By Neal Earley @neal_earley
In just a few short days, there will be a significant political transformation, as four longtime members of the County Council will leave office.
For more than a decade, Marc Elrich (D-at large), George Leventhal (D-at large), Nancy Floreen (I-at large) and Roger Berliner (D-1), have become key figures in a rapidly-changing County.
On Tuesday, the Council held a farewell for their departing colleagues, with a video presentation, gifts and a little bit of roasting from Council staff.
The rapid political change is thanks to a new amendment to the County charter, which voters passed in 2016, limiting members of the County Council to three consecutive terms. Now because of the new charter amendment, the Council will have one of its greatest turnovers in years – ending a political era in the County.
The four departing Council members navigated an economic crisis that severely limited the County’s budget, and included opposition to an 8.7-percent increase in property taxes, overcrowded schools, a growing racial achievement gap in public schools, and a growing County becoming more racially diverse and economically stratified.
“Much of what you accomplished, collectively and individually, you did under some very difficult circumstances,” said outgoing County Executive Ike Leggett about the four soon-to-be former Council members.
They did not leave without a fight.
Each of the four departing members of the County Council competed with one another for County Executive, the one post that could keep their County political careers afloat.
Leventhal, a resident of Takoma Park, built his County Executive campaign, in part, on the message that he was a County government insider who knew the inner workings of each department, and he could figure out way to get it to run more effectively for the residents.
First elected in 2002, Leventhal spent his career on the Council as a stern voice, with a penchant for parliamentary rules, with his staff joking that he often would interject during meetings by asking “Do I have the floor?” when debating his colleagues on a contentious issue.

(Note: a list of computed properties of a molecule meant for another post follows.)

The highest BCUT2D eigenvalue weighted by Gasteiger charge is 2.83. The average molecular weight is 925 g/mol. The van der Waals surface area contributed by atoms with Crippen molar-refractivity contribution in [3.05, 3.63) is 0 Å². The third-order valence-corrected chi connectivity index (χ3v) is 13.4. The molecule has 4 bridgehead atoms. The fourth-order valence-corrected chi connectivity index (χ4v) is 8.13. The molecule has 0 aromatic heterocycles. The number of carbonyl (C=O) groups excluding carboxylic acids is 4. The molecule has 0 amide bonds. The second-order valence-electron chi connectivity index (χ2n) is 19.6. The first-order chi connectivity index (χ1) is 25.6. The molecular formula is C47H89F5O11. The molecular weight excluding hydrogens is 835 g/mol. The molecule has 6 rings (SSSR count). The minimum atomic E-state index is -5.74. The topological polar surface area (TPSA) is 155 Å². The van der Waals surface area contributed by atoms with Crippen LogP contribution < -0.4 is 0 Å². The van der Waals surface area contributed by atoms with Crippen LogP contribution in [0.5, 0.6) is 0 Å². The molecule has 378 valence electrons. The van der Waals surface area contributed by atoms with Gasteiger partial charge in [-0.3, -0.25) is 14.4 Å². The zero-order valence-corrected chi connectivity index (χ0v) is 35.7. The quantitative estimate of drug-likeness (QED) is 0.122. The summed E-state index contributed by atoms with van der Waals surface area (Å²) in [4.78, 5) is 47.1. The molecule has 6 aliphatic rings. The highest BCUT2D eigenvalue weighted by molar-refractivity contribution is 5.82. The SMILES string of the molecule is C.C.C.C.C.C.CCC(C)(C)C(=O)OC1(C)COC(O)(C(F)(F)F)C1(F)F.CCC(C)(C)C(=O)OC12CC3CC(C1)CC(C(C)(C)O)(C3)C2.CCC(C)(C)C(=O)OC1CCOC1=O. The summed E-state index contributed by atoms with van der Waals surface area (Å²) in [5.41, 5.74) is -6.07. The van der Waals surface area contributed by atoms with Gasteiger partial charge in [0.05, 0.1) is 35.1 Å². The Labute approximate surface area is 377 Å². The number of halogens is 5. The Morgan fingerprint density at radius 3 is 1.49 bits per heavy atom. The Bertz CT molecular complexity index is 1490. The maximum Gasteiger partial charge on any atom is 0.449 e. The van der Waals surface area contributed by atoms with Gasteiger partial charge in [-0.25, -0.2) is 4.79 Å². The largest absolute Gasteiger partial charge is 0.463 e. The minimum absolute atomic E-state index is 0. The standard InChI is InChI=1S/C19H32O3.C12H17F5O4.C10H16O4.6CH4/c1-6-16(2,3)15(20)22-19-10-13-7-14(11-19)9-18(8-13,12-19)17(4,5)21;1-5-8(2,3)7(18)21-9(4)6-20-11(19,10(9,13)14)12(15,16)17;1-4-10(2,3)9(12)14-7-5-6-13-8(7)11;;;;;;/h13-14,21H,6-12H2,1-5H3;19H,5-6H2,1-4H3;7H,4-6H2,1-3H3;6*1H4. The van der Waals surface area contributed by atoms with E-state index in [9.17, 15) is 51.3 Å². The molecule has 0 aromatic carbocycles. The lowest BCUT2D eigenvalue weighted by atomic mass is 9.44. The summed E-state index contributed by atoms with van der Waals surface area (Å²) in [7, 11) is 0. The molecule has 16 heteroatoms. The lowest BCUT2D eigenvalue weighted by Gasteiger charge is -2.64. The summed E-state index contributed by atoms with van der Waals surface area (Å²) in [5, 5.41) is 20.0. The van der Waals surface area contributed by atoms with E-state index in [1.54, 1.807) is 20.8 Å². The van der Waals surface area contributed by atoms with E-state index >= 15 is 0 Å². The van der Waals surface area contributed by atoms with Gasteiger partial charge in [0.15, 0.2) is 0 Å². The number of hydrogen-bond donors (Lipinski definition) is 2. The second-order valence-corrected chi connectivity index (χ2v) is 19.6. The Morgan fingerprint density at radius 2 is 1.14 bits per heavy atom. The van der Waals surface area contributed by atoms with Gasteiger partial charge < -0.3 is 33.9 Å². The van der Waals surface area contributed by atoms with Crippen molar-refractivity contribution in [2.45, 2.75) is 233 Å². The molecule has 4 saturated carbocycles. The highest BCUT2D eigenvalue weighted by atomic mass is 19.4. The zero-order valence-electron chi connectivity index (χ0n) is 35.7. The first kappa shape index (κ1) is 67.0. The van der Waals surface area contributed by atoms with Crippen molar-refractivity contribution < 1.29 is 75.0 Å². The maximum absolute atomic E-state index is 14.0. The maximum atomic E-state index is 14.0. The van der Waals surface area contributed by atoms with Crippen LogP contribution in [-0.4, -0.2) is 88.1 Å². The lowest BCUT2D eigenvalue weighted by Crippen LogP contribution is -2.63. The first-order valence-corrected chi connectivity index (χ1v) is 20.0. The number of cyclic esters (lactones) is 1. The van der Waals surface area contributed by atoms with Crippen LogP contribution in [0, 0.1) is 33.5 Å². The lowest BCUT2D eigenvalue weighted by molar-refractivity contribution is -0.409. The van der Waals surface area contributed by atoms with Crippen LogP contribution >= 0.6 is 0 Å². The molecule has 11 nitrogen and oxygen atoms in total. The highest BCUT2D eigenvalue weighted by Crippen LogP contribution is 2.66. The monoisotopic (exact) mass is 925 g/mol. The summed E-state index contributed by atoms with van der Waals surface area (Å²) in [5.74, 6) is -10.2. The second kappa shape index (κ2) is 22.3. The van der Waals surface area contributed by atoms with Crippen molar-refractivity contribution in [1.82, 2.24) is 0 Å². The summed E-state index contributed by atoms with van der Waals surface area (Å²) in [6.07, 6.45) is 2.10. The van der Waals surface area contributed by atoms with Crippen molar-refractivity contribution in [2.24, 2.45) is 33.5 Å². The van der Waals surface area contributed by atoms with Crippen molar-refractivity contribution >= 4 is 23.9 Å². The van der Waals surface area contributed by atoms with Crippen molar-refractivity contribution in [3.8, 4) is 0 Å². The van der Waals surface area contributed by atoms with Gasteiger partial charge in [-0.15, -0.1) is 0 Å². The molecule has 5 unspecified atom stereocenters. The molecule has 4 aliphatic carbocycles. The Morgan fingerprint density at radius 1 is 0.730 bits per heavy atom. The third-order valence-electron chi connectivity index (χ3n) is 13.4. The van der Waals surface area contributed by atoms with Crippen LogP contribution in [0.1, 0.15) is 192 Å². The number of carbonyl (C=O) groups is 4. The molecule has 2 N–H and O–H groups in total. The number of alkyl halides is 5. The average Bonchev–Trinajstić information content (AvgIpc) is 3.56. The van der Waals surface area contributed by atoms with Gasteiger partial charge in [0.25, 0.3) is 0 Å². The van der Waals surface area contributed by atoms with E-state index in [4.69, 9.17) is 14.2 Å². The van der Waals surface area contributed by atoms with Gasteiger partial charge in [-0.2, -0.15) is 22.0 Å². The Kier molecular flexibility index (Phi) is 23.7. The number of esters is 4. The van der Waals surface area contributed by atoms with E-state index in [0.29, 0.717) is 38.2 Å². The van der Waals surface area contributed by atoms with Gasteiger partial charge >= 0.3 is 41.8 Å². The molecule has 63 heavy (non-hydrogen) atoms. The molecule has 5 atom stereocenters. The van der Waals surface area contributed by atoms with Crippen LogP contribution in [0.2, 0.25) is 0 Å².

A former legislative assistant to Sen. Barbara Mikulski (D-Md.), Leventhal became a stickler for policy details and used his passion for governance to push for the Purple Line, Montgomery Cares – a healthcare program for the uninsured – and passing paid sick leave.
Fellow Council member Nancy Navarro (D-4) said she was always impressed about how easy it was for Leventhal to take credit for his own success, saying jokingly she learned from Leventhal how to brag about your own accomplishments.
Leventhal served two terms as Council President and decided to run for County Executive to replace Ike Leggett, who said he planned to retire after his term ended in 2018.
The campaign did not go well for Leventhal, who finished fifth in the Democratic Primary for Montgomery County Executive. Leventhal spent the campaign touting himself as a County insider and downplayed some of the concerns over development and traffic congestion in the County, saying both are indicators that people want to live in Montgomery County.
During the debate on term limits, he was widely critical of those who supported it and afterward wrote that “right-wing populism” helped propel the term-limit referendum through.
Leventhal declined to say what he plans to do next, saying he is unsure whether the company that hired him is comfortable with his announcing the news at the moment. However, Leventhal said he would not run for public office again.
“We make a lot of sacrifices; there is a lot of time we don’t get to spend with our family, a lot of personal things we have to give up,” Leventhal said.
Joining Leventhal on the Council in 2002, was former Mayor of Garrett Park Nancy Floreen. Floreen began her involvement in County government when she joined the Planning Board in 1986.
Like Leventhal, Floreen worked for Mikulski before entering local politics. In 2000, Floreen became Mayor of Garrett Park, a small town of about 1000 people, before running to become an at-large member of the County Council, and representing more than one million residents.
Floreen took her knowledge of planning to the Council, where she chaired the Planning, Housing, and Economic Development Committee. Floreen led the charge on the Council’s various master plans, expanding density and growth in much of the County, which she argued helped bring more economic prosperity and affordable housing, while others argued it exasperated the County’s traffic congestion and overcrowded public schools.